Satellites spot two ‘ghost’ ships near Nord Stream before gas leak – and NATO already has images

The West and Russia have been pointing fingers at each other on the issue, with both sides saying there is evidence that the ruptures were caused by “sabotage” actions by the enemy.

According to newly released satellite data, two ‘ghost’ ships were spotted near Nord Stream pipelines prior to the September 26 gas leak.

According to SpaceKnow, a company that specializes in analyzing data collected by satellites, two ships, each between 95 and 130 meters, passed close to the sites of the leak, which released about 400,000 tons of methane into the atmosphere.

“Some “dark ships” (“dark ships” in a literal translation or ‘ghost’), meaning ships of significant size, passed through the area. We tried to keep their movement, their location information and general. The information is hidden,” said the co-CEO of Space Know. said founder Jerry Zawarnicki. to WIRED magazine.

The West and Russia have been pointing fingers at each other over the issue, with both sides claiming there is evidence that the gas leaks were caused by “sabotage” actions by a geopolitical rival.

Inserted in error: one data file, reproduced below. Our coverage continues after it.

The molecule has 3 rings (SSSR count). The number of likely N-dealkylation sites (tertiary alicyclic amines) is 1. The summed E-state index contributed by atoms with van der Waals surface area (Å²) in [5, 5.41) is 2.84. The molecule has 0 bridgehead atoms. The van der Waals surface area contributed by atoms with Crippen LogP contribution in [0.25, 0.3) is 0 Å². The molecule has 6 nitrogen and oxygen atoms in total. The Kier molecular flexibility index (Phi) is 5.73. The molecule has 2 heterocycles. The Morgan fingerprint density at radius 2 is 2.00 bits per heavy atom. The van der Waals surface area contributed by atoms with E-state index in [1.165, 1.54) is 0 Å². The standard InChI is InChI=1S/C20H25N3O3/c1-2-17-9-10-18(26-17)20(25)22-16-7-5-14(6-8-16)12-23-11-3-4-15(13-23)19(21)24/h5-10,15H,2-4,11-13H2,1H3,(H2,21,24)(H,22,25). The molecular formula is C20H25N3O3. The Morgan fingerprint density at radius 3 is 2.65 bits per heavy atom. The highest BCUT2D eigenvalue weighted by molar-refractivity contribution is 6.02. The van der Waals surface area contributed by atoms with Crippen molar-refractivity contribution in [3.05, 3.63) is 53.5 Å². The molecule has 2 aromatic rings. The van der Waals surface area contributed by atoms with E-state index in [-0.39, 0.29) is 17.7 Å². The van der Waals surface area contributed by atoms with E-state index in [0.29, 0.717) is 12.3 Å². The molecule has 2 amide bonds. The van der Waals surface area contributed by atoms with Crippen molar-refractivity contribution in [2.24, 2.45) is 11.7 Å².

Upon learning of this information, SpaceKnow sent all the documents to NATO, which, according to Jawornicki, asked the agency for all the data on the event. Atlantic Alliance spokeswoman Ona Lungescu would not confirm the development, but a NATO official, speaking on condition of anonymity, confirmed to WIRED that the organization had received the information from SpaceKnow.

Jawornicki said the company used 90 days of archived satellite imagery to locate the ships. “We have 38 specific algorithms that can detect military equipment,” he said. In total, SpaceKnow found 25 ships in the area surrounding the gas leak, including cargo ships. Of these, two are not equipped with automatic identification systems (AIS), which international law requires large ships to install and use.

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“This is not common practice [ter o AIS desligado]Unless the ships have a classified military mission or some covert purpose, the Baltic Sea is one of the world’s busiest seas in terms of commercial traffic,” Baltic Defense Foundation Director Otto Tapbens explained to the publication.

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